Help! Replacement for buttermilk in chocolate cake
So I have to make a chocolate cake this weekend and I'm a bit stressed 1. because I'm not a big baker and 2. because I also have to turn in my masters dissertation on Monday (not that that's really relevant except that I need to make this cake with a minimum of fuss. ) I found what appears to be a very simple recipe. One layer--plain ingredients, kitchen tools I more or less have. Only snag is that it calls for buttermilk and I live in London (and while it may be available here--big city and all) haven't seen it. How central is it? Is there something I can replace it with? If you live in London is there somewere I can easily get it?
Here's the recipe if any expert bakers can tell from looking how I can work around buttermilk
Aunt Sabella's Black Chocolate Cake with Fudge Icing (from saveur.com)
Makes one 8-inch cake
We adapted the cake recipe from How America Eats and topped it with a frosting also in the book.
FOR THE CAKE:
2 oz. unsweetened chocolate, chopped
5 tbsp. plus 1 tsp. unsalted butter, softened
1 1⁄4 cups sifted flour
1 tsp. salt
1 tsp. baking soda
1 cup buttermilk
1 cup sugar
2 egg yolks
FOR THE FROSTING:
2 1⁄4 cups confectioners' sugar, sifted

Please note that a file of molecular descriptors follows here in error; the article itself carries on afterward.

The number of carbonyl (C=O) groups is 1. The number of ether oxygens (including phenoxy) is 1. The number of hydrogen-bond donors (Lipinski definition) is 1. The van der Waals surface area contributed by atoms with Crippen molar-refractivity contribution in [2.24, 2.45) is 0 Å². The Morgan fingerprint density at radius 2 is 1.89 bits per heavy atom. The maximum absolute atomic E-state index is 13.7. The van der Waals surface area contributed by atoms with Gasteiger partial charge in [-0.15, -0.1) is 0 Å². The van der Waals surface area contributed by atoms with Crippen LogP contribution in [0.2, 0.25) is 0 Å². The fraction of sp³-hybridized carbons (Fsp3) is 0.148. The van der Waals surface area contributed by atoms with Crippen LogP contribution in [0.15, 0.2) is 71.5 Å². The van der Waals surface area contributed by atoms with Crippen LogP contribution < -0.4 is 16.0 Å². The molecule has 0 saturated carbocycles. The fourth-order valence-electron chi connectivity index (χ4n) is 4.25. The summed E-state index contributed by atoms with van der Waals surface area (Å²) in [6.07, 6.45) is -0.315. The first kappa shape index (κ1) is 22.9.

5 tbsp. cocoa
6 tbsp. unsalted butter, melted
5 tbsp. hot freshly brewed coffee
1 1⁄2 tsp. vanilla extract
1. Preheat oven to 350º. Melt chocolate in a small heatproof bowl set over a small pot of gently simmering water over medium-low heat, stirring occasionally with a wooden spoon. Remove bowl from heat and set aside until chocolate is cool. Meanwhile, grease an 8" square cake pan with 1 tsp. of the butter and set aside. Sift flour and salt together in a small bowl and set aside. Stir baking soda into buttermilk in another small bowl and set aside.
2. Beat sugar and the remaining 5 tbsp. butter together in a large mixing bowl with an electric mixer on medium speed until light and fluffy, about 2 minutes. Beat in egg yolks, then add melted chocolate and beat until thoroughly combined. Add one-third of the flour mixture, then one-third of the buttermilk mixture, beating well after each addition. Repeat process to use all of both mixtures, then pour batter into prepared pan and bake until a toothpick inserted in center of cake comes out clean, 40–50 minutes. Transfer cake to a rack to cool in pan, then invert onto a cake plate.
3. For the frosting: Sift confectioners' sugar and cocoa together in a medium bowl. Stir in butter, then coffee, then vanilla, mixing well with a wooden spoon after each addition, until frosting is smooth. Ice top and sides of cake with frosting.
A scabt Tablespoon lemon juice in a cup of whole milk will produce a good substitute to use in this recipe.
From what you say it doesn't look like you might, but if you think you will be doing this very often I suggest you search out a powdered B.milk. You can keep it in the pantry forever, and use it as needed.
Plain milk and baking powder (or self rising flour) will also work. Buttermilk provides the acid that reacts with the baking soda to produce CO2. Vinegar is the alternative acid that others are recommending. Baking powder has a powdered acid along with baking soda.